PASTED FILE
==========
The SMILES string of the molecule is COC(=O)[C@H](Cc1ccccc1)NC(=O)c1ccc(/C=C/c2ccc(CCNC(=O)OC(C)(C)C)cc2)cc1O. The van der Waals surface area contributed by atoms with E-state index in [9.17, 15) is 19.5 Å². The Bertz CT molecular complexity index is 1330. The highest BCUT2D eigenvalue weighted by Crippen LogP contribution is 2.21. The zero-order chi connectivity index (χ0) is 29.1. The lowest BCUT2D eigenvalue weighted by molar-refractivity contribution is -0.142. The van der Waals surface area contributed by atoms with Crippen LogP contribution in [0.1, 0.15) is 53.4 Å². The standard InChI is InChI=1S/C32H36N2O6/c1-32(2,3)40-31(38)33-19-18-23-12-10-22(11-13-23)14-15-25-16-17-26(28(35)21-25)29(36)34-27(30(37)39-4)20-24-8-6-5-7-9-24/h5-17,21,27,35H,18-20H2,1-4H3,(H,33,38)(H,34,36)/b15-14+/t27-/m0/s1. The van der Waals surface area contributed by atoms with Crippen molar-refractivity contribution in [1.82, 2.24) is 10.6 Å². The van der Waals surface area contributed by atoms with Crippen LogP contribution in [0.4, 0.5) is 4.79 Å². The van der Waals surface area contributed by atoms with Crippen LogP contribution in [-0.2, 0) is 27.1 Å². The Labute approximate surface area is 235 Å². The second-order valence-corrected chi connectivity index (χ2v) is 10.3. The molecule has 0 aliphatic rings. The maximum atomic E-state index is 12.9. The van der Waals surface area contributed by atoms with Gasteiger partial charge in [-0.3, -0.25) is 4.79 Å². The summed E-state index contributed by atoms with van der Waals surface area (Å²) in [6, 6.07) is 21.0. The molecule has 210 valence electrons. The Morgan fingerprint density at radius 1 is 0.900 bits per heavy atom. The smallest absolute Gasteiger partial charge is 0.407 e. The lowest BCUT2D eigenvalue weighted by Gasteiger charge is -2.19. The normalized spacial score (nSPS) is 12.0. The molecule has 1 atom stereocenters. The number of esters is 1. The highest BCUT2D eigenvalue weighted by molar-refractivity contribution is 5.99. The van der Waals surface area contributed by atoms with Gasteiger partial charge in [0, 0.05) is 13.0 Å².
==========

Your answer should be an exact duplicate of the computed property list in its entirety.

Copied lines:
The SMILES string of the molecule is COC(=O)[C@H](Cc1ccccc1)NC(=O)c1ccc(/C=C/c2ccc(CCNC(=O)OC(C)(C)C)cc2)cc1O. The van der Waals surface area contributed by atoms with E-state index in [9.17, 15) is 19.5 Å². The Bertz CT molecular complexity index is 1330. The highest BCUT2D eigenvalue weighted by Crippen LogP contribution is 2.21. The zero-order chi connectivity index (χ0) is 29.1. The lowest BCUT2D eigenvalue weighted by molar-refractivity contribution is -0.142. The van der Waals surface area contributed by atoms with Crippen LogP contribution in [0.1, 0.15) is 53.4 Å². The standard InChI is InChI=1S/C32H36N2O6/c1-32(2,3)40-31(38)33-19-18-23-12-10-22(11-13-23)14-15-25-16-17-26(28(35)21-25)29(36)34-27(30(37)39-4)20-24-8-6-5-7-9-24/h5-17,21,27,35H,18-20H2,1-4H3,(H,33,38)(H,34,36)/b15-14+/t27-/m0/s1. The van der Waals surface area contributed by atoms with Crippen molar-refractivity contribution in [1.82, 2.24) is 10.6 Å². The van der Waals surface area contributed by atoms with Crippen LogP contribution in [0.4, 0.5) is 4.79 Å². The van der Waals surface area contributed by atoms with Crippen LogP contribution in [-0.2, 0) is 27.1 Å². The Labute approximate surface area is 235 Å². The second-order valence-corrected chi connectivity index (χ2v) is 10.3. The molecule has 0 aliphatic rings. The maximum atomic E-state index is 12.9. The van der Waals surface area contributed by atoms with Gasteiger partial charge in [-0.3, -0.25) is 4.79 Å². The summed E-state index contributed by atoms with van der Waals surface area (Å²) in [6, 6.07) is 21.0. The molecule has 210 valence electrons. The Morgan fingerprint density at radius 1 is 0.900 bits per heavy atom. The smallest absolute Gasteiger partial charge is 0.407 e. The lowest BCUT2D eigenvalue weighted by Gasteiger charge is -2.19. The normalized spacial score (nSPS) is 12.0. The molecule has 1 atom stereocenters. The number of esters is 1. The highest BCUT2D eigenvalue weighted by molar-refractivity contribution is 5.99. The van der Waals surface area contributed by atoms with Gasteiger partial charge in [0, 0.05) is 13.0 Å².